Saturday, May 23, 2015

Women Who Wear Makeup Get Paid More:

The Beauty of an Even Playing Field

    As Ty Kiisel points out here, humans tend to judge and get judged, consciously, or unconsciously, by our appearances. He references this article by Aaron Gouveia, citing research that our appearances affect
many things at work, e.g. tall people get paid more, fat people [his words, not mine] get paid less, women who wear makeup get paid more, etc. Brian Tracy, a "personal success authority" says
"Your clothes are responsible for 95 percent of the first impression that you make on someone because, in most instances, your clothes cover 95 percent of your body. Your grooming, your hair style and the other ways you can determine your appearance from the neck up also exert an inordinate influence on the way that you are perceived, on your ethos with someone. "

[I realize these may be U.S.-centric examples, but I don't want to speak of things I don't know anything about. So please add your own cultural examples in the comments if you can.]

What is my point?

Connected Courses such as #rhizo15, #CLMOOC, #connectedcourses, etc. create a playing field more even than most f2f learning situations.  We interact with people primarily for the value of their work, their humor, their interactions, their willingness to share and be vulnerable, their willingness to connect reciprocally.  It has little, very little, to do with anything superficial, such as what they look like or wear.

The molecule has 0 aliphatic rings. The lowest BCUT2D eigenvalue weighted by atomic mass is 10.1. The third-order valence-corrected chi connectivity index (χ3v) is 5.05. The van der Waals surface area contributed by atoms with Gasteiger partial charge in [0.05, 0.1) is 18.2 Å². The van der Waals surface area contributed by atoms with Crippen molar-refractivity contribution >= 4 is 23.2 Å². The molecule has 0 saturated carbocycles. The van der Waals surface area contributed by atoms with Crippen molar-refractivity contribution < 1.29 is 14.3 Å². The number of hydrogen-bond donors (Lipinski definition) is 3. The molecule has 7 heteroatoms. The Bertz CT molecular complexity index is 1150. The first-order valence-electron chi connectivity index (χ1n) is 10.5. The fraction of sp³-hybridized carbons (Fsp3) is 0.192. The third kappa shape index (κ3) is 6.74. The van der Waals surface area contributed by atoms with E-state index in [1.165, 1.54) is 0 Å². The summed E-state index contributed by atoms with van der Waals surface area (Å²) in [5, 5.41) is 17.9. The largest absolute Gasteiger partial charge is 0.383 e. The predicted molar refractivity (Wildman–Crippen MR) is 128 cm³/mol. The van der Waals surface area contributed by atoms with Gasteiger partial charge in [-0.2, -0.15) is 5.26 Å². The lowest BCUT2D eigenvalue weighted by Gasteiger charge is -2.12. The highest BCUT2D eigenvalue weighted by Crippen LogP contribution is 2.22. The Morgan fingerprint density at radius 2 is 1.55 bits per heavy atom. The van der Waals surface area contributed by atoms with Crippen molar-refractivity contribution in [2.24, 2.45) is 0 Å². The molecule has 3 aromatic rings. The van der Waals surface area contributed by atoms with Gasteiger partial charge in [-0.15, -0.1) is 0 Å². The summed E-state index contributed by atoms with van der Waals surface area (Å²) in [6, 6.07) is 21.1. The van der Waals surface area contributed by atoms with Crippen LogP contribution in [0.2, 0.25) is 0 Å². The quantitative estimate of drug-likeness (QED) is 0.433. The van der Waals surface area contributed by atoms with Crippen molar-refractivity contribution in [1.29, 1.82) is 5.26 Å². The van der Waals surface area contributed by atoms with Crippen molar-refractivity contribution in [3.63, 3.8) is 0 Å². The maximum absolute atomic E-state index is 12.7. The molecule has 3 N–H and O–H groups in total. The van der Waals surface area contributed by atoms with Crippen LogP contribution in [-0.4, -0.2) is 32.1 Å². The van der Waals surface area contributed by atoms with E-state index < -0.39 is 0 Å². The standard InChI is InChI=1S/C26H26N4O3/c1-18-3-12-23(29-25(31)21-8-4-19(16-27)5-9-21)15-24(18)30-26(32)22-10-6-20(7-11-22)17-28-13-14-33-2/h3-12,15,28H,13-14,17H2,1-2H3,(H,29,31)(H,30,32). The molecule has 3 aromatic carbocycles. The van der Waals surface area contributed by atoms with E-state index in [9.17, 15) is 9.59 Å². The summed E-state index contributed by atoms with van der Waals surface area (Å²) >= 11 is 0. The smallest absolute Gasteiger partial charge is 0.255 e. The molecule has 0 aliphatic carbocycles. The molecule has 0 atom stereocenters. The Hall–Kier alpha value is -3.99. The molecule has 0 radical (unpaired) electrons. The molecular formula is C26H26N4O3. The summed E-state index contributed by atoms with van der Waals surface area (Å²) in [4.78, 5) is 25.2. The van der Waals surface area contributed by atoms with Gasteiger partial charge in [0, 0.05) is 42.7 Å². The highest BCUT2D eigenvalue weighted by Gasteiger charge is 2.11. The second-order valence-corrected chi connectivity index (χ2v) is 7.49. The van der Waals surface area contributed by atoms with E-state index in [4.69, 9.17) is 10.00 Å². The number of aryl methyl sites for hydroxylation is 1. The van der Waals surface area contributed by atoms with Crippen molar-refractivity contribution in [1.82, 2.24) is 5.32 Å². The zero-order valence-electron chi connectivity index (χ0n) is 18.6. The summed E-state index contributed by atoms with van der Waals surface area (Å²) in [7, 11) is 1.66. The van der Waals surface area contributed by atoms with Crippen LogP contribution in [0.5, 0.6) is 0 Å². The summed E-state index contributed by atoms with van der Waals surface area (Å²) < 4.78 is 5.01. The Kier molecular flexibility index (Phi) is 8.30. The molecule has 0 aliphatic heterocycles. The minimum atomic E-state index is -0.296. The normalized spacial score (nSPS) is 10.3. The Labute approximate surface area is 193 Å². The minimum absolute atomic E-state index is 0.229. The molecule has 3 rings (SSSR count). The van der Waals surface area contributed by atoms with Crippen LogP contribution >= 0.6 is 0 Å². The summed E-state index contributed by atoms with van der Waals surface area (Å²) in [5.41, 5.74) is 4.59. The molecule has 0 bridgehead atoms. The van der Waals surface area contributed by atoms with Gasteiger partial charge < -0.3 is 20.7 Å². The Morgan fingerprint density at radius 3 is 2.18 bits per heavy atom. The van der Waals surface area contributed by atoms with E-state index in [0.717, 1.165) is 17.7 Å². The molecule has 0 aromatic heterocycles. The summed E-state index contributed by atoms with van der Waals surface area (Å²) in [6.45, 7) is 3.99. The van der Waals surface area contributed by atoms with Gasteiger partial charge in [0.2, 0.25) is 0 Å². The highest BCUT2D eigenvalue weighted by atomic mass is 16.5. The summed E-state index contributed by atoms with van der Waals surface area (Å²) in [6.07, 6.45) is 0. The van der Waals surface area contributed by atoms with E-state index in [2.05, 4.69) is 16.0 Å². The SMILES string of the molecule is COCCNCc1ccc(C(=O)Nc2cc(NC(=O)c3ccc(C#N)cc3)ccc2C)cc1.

I would like to think that happens in most real life learning environments, too.  But I am not that naive.

Fortunately for most of us, in connected courses, we can work and interact with each other in our pajamas, our farm duds, with babyfood smeared on our hijab, or muddy dog prints on our jeans, no make-up, hair uncombed.

If you met me in person, you would know that I have nine tattoos, short grey hair, and dress pretty androgynously.

This week Kevin made a cartoon version of me, which I loved.  He got the hair pretty close, but I never wear skirts/dresses, and let's just say sweaters don't look that good on me, and we'll leave it at that (LOL).

I have on many occasions been judged for my tattoos, my lack of feminine attire, etc.  But those things are not a factor in courses like Rhizo and CLMOOC. We find out about each other in dribs and drabs, already having had valuable interactions that are far more important than finding out someone has tattoos.

I don't know if you are heavy or skinny, masculine or feminine, sloppy or neat, disheveled or tall or short.  It points out how unimportant our actual appearances are to our interactions.

Many of us have, at different times, made cartoon versions of each other.    

However, I am always mindful of the potential for cultural ignorance (in myself), so I always ask the person directly, if I am in doubt.  We recently made a happy birthday video for Kevin, our cartoon master.  I made cartoon superhero versions of participants, and didn't want to do anything to Maha Bali's character that would be culturally offensive. This is what I ended up with, after consultation with her:

It is rather freeing, really, to be judged by the quality of one's work and the reciprocity of one's interactions. And not by the weight of any other scale.